The phrase “five by five” comes from an old radio communications term that means “loud and clear.” So it’s a fitting title for the latest exhibition at Obsidian Arts in Minneapolis.
The show “Five by Five” features bold work by five photographers of African descent. They were asked to capture the essence of their individual communities in just five images.
The below photograph of a woman in an Ethiopian market was captured by Getachew Irko, whose professional work has been featured in everything from the in-flight magazine for Ethiopian Airlines to an emergency preparedness documentary for the United Nations.
Getachew Irko hails from Ethiopia and now lives in St. Paul. His work focuses on the nuances of his homeland. That desire to provide unique insights into African communities is what seems to drive all of the photographers in the “Five by Five” show.
Obsidian Arts Curator Roderic Southall says one of the goals of the exhibit is to shatter the idea that Africa is some singular, fused culture. He hopes visitors will “take time to recognize the absence of consistency in the actions, objects, and energies amongst the five blocks of work.”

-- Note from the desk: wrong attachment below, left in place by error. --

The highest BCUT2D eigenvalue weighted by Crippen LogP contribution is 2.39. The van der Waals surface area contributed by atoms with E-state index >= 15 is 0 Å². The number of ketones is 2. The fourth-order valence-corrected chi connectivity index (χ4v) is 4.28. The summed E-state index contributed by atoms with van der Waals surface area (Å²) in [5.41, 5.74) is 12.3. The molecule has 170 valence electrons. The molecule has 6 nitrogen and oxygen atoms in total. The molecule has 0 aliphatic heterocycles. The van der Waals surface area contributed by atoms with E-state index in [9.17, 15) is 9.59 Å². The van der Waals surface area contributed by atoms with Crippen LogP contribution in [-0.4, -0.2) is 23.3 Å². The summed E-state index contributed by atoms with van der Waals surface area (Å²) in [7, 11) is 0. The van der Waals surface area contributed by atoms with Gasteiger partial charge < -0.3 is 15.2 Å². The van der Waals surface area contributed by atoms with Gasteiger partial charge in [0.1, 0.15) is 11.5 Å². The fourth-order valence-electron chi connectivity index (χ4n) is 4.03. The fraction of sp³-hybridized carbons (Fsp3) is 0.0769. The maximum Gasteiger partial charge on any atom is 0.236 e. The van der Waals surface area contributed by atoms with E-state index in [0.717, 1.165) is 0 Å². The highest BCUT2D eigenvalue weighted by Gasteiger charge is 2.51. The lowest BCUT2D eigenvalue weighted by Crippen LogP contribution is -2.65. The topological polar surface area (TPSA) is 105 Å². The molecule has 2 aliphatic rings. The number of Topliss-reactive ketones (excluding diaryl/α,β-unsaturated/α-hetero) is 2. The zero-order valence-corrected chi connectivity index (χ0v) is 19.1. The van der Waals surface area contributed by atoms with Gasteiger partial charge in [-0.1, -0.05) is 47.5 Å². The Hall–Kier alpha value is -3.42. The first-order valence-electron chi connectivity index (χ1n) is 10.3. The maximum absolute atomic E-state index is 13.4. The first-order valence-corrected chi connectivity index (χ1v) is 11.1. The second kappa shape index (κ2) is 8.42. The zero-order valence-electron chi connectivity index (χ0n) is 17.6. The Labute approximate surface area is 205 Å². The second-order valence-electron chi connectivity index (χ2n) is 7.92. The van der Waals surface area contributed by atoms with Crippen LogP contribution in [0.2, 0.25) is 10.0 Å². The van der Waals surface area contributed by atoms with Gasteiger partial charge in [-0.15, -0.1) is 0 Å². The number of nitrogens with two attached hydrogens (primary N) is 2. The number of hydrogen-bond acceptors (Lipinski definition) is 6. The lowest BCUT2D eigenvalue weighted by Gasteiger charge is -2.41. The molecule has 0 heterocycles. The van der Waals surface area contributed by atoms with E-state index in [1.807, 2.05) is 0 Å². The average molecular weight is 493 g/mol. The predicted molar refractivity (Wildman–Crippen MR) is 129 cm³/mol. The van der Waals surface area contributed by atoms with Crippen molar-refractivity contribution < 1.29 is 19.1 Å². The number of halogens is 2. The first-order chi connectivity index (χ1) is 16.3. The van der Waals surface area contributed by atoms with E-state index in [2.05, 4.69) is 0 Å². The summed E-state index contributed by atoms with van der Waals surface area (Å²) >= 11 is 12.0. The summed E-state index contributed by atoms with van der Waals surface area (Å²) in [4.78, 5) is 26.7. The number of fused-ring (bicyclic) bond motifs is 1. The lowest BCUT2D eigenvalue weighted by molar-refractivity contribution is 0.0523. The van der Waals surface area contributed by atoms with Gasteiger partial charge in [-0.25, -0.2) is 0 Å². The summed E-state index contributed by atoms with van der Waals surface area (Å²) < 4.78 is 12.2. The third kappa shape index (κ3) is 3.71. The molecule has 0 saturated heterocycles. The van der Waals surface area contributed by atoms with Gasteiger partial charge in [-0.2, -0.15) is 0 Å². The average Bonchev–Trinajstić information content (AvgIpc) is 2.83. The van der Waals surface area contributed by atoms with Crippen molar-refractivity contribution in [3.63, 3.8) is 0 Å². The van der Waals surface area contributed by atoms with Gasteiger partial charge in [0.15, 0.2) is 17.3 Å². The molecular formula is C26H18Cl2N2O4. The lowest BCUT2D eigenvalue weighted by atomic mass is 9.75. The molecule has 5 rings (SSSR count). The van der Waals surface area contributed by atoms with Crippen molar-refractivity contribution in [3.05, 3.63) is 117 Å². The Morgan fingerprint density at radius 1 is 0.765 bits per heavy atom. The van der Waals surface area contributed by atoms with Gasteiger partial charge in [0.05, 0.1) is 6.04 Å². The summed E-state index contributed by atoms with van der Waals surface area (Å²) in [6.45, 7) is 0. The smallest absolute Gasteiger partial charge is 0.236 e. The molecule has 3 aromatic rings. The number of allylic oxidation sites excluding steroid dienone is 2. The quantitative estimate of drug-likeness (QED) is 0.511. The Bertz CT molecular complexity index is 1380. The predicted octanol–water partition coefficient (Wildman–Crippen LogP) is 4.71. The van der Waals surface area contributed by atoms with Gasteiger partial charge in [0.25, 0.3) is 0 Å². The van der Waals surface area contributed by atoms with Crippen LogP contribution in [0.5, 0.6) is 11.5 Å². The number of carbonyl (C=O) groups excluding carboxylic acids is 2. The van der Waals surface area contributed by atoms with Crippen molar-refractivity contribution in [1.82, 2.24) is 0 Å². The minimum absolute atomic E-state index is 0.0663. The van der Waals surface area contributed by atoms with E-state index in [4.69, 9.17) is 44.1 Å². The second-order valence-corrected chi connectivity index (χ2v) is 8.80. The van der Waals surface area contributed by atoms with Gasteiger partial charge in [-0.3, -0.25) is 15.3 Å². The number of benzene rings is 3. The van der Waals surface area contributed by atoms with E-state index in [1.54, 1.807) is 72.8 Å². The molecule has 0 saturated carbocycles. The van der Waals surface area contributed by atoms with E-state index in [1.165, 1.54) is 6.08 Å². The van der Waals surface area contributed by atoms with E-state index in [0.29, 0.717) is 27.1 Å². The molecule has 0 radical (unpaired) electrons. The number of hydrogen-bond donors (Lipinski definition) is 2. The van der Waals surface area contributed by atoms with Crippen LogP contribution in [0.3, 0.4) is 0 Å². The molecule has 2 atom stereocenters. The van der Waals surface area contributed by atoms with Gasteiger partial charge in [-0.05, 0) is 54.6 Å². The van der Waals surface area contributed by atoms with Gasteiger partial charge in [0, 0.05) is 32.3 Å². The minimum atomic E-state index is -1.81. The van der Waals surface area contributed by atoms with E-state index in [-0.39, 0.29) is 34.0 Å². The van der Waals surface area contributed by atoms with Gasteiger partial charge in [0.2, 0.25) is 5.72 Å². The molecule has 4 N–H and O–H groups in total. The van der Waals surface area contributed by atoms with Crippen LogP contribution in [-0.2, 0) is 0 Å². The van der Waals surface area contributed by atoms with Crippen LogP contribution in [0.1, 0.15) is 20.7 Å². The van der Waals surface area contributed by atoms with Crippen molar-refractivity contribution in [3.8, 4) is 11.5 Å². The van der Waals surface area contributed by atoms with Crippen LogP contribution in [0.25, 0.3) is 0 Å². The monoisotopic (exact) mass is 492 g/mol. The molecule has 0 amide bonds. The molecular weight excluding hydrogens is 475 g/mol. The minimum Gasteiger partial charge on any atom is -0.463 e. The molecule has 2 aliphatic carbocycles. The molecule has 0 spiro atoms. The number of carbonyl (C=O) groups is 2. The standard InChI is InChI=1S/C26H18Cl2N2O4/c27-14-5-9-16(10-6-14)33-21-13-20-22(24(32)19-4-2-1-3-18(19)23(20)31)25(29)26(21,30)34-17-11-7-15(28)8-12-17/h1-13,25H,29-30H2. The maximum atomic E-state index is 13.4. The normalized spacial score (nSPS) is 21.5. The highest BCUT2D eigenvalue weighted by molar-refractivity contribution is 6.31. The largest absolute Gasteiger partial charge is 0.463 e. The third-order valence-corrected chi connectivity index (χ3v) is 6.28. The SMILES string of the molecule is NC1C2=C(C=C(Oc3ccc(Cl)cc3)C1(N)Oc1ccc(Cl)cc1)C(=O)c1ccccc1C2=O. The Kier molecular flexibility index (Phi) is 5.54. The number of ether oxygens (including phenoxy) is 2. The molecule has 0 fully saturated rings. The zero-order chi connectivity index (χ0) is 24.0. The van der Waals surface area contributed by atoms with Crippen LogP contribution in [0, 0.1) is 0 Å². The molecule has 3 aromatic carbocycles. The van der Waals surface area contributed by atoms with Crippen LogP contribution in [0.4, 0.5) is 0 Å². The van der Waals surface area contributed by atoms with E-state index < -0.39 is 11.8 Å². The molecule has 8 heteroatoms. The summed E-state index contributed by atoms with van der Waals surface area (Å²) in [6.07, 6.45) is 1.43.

In this exhibition, artists represent a broader, but more personal view of their homelands. The below photo, for example, evokes Liberian-born, Minneapolis-based photographer Tarnue Jallah’s vision of the Liberian border.
Curator Roderic Southall hopes the exhibition showcases the “specific cultural and national distinctions” that make up Africa. “It is vital that people toss aside a history of thinking about Africa as some composite whole.”
Along those lines, the small exhibition is wide-ranging, with little consistency between the different artists’ images. They all bring their individual views of their individual cultures.
Photographer Mohamed Barre was born in Mogadishu, Somalia. These days he documents the lives of Somali refugees and immigrants in the Twin Cities. The below image, two Somali girls in Hannah Montana t-shirts, is just one example of an evolving community
“Five in Five” is on display at Obsidian Arts through June 30, 2013. And it’s free.